Every year Safaricom organizes the biggest Jazz festival in East Africa, the Safaricom International Jazz Festival in February. Throughout the rest of the year, they also have the smaller but just as exciting Safaricom Jazz Lounges. The November Jazz Lounge was headlined by Senegalese bassist Alune Wade. The jazz Lounge ended up being packed despite the weather being quite cold.
The event was well organized with people packing at the Carnivore, going through security checks before being allowed to cross over to the Uhuru Gardens to join the party. Even before the performances started there was plenty to keep jazz fans happy. There were tents serving mouthwatering food and drinks. Safaricom came with goodies, at the Safaricom tent one could buy data for a thousand shillings and enter into a draw to win some expensive phones (because you know Safaricom didn’t come to play) and an opportunity to spin the wheel and get amazing goodies. I managed to get a selfie stick so it was a good night for me, selfies check. There was even a henna tattoo artist around.
David Muriithi aka DJ D-lite was there, of course, to put us in the mood as we waited for the show to begin. You know he never disappoints as he is sort of the appetizer in between delicious dishes of music, and he has a way of creating a smooth transition between the bands playing for the night. You can always depend on his playlist to give you something new, something old and something you were not expecting and it all comes together to make a great musical experience.
First to the plate to serve a delicious serving of Afrosoul was The Limericks. I hadn’t (to my recollection heard them playing before) so this was to be a treat for me. They started off with the song Baraka za Mungu which is a rendition of a popular Kenyan gospel song. They then performed In A Sentimental Mood by Duke Ellington. They followed this up with Bird which is a traditional Madagascan folklore song that they rearranged and gave their own unique twist. Towards the end of their set, they performed Walking Down Jinja Road which is an original composition by Buula (the Saxophonist) from Uganda. Finally, they ended with their own rendition of the song People Make The World Go Round. It was a great set and I found myself wishing they had more time to play. I loved the twists that they gave the songs and I have to say Fafa has quite a vocal range, that lady can sing. I liked that I could hear the band playing together like they had rehearsed it a thousand time but at the same time hear the individual musicians even as they played together. What I can say is I can’t wait to listen to The Limericks again, they really had a jazzy thing going. Find out more about The Limericks here.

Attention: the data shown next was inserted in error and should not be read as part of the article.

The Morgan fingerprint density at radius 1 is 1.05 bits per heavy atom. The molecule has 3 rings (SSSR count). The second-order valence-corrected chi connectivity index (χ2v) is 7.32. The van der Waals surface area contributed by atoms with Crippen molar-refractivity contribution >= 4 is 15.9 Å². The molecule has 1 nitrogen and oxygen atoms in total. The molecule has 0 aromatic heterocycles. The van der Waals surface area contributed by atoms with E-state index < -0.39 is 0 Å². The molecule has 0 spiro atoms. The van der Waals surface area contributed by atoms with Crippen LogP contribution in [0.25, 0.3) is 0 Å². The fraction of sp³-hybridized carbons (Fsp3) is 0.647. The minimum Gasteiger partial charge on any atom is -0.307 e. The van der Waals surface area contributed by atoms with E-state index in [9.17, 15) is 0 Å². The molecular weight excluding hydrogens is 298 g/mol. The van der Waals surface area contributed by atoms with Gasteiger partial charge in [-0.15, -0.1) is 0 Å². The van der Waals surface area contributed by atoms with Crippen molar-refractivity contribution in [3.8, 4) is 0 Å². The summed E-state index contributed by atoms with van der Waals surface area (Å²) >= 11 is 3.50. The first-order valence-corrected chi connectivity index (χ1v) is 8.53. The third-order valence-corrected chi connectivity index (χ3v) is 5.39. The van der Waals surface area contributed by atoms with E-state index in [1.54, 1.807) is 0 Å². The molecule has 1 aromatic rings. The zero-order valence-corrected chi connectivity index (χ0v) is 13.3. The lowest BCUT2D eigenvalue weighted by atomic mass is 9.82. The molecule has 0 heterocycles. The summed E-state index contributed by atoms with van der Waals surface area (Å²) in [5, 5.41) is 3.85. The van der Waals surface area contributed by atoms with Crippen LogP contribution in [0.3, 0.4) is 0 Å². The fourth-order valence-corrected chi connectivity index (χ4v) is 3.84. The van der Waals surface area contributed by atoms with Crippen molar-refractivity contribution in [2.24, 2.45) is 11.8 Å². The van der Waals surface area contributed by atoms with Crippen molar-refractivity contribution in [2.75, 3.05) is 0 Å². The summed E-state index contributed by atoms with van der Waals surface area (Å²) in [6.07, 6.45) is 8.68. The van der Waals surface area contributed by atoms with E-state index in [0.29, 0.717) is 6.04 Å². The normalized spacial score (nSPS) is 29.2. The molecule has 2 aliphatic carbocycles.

Next up was The Mambo Tribe. They were a surprise I have to say, not quite what I expected at a jazz festival, but their authentic African sound was groovy. A true representation of the music from the Kenyan coast, a place that has produced many musicians who have been on the festival before like Mackinlay of Nairobi Horns, Juma Tutu, and James Gogo of Gogosimo. At an age where most people are happy to sit and count their goats or be stuck in the familiar, Mambo Tribe have chosen to explore new musical possibilities through a unique fusion, which is no mean fit. The songs they played included Anyango, Kifudu and Ngoma Za Pepo (which were performed by the wazee), Maisha and a Spain/Mwanzele medley. I have to say I spent the whole set looking at one of the Mzees because of the joy he seemed to have as he sang and played the drums. Find out more about the Mambo Tribe here.
By the time Alune Wade got on stage the crowd was warmed up. He gave an impressive performance backed by a strong band. It was a thrilling performance and by midway his performance with the talented Kavita Shah many people were at the front dancing to the music. He played way past his set time as fans asked for more and more, and he was willing to give his fans what they wanted. By the time they were done it was after midnight and looking at the crowd they could have sung and danced until morning. As somebody who loves the guitar, I was impressed by Alune Wade’s skills both as a guitarist and vocalist. He knew how to draw in the crowd, and the crowd loved him. Kavita Shah was also fantastic on the vocals and her Indian number made the crowd go wild.
All in all, it was an interesting experience, very different from what I expected but awesome nonetheless. We had a wonderful time and by the time we were leaving after 1 am we were exhausted (in a good way). Look out for the Safaricom International Jazz which is coming up in February. It is a family show and you will have the time of your life, so mark your calendars and start saving up. Remember all the proceeds of The Safaricom Jazz Festival go to the Ghetto Classics so you will be having a great time as well as investing in the musical future of these great upcoming musicians.
Pictures courtesy of Safaricom. For some great images from the Safaricom Jazz Lounge check out this post Safaricom Jazz Concert that has awesome pictures from the event.
Potentash Founder. A creative writer. The Managing Editor at Potentash. Passionate about telling African stories and stories about the inclusion of minorities. Find me at email@example.com.
“We're all stories, in the end.” ― Steven Moffat